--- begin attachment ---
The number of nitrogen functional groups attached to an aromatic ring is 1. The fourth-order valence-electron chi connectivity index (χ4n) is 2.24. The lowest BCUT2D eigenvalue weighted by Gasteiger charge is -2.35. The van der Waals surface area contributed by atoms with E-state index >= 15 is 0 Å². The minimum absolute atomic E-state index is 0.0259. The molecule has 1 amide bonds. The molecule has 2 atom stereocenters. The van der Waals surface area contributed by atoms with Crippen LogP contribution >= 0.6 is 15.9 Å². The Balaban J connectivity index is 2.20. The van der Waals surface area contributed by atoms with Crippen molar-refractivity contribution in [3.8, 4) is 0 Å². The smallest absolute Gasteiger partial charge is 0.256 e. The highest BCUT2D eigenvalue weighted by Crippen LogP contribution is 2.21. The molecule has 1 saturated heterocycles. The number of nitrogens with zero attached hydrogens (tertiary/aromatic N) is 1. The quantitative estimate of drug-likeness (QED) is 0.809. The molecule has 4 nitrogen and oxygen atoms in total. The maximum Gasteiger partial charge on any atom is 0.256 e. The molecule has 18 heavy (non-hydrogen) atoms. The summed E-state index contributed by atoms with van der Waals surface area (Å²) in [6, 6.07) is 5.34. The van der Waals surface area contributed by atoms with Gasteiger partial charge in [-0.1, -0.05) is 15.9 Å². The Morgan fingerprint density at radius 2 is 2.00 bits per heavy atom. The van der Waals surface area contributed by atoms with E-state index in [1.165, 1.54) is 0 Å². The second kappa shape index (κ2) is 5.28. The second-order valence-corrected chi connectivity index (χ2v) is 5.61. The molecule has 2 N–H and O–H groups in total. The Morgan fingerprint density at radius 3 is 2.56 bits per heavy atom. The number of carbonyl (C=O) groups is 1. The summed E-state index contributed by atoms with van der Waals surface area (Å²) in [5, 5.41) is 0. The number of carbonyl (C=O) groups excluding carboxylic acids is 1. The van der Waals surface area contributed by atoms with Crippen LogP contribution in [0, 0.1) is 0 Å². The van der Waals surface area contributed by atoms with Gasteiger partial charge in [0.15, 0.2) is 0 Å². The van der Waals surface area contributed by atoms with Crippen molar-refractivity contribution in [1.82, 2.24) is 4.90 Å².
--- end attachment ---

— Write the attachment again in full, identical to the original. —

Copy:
The number of nitrogen functional groups attached to an aromatic ring is 1. The fourth-order valence-electron chi connectivity index (χ4n) is 2.24. The lowest BCUT2D eigenvalue weighted by Gasteiger charge is -2.35. The van der Waals surface area contributed by atoms with E-state index >= 15 is 0 Å². The minimum absolute atomic E-state index is 0.0259. The molecule has 1 amide bonds. The molecule has 2 atom stereocenters. The van der Waals surface area contributed by atoms with Crippen LogP contribution >= 0.6 is 15.9 Å². The Balaban J connectivity index is 2.20. The van der Waals surface area contributed by atoms with Crippen molar-refractivity contribution in [3.8, 4) is 0 Å². The smallest absolute Gasteiger partial charge is 0.256 e. The highest BCUT2D eigenvalue weighted by Crippen LogP contribution is 2.21. The molecule has 1 saturated heterocycles. The number of nitrogens with zero attached hydrogens (tertiary/aromatic N) is 1. The quantitative estimate of drug-likeness (QED) is 0.809. The molecule has 4 nitrogen and oxygen atoms in total. The maximum Gasteiger partial charge on any atom is 0.256 e. The molecule has 18 heavy (non-hydrogen) atoms. The summed E-state index contributed by atoms with van der Waals surface area (Å²) in [6, 6.07) is 5.34. The van der Waals surface area contributed by atoms with Gasteiger partial charge in [-0.1, -0.05) is 15.9 Å². The Morgan fingerprint density at radius 2 is 2.00 bits per heavy atom. The van der Waals surface area contributed by atoms with E-state index in [1.165, 1.54) is 0 Å². The second kappa shape index (κ2) is 5.28. The second-order valence-corrected chi connectivity index (χ2v) is 5.61. The molecule has 2 N–H and O–H groups in total. The Morgan fingerprint density at radius 3 is 2.56 bits per heavy atom. The number of carbonyl (C=O) groups is 1. The summed E-state index contributed by atoms with van der Waals surface area (Å²) in [5, 5.41) is 0. The number of carbonyl (C=O) groups excluding carboxylic acids is 1. The van der Waals surface area contributed by atoms with Crippen LogP contribution in [0, 0.1) is 0 Å². The van der Waals surface area contributed by atoms with Gasteiger partial charge in [0.15, 0.2) is 0 Å². The van der Waals surface area contributed by atoms with Crippen molar-refractivity contribution in [1.82, 2.24) is 4.90 Å².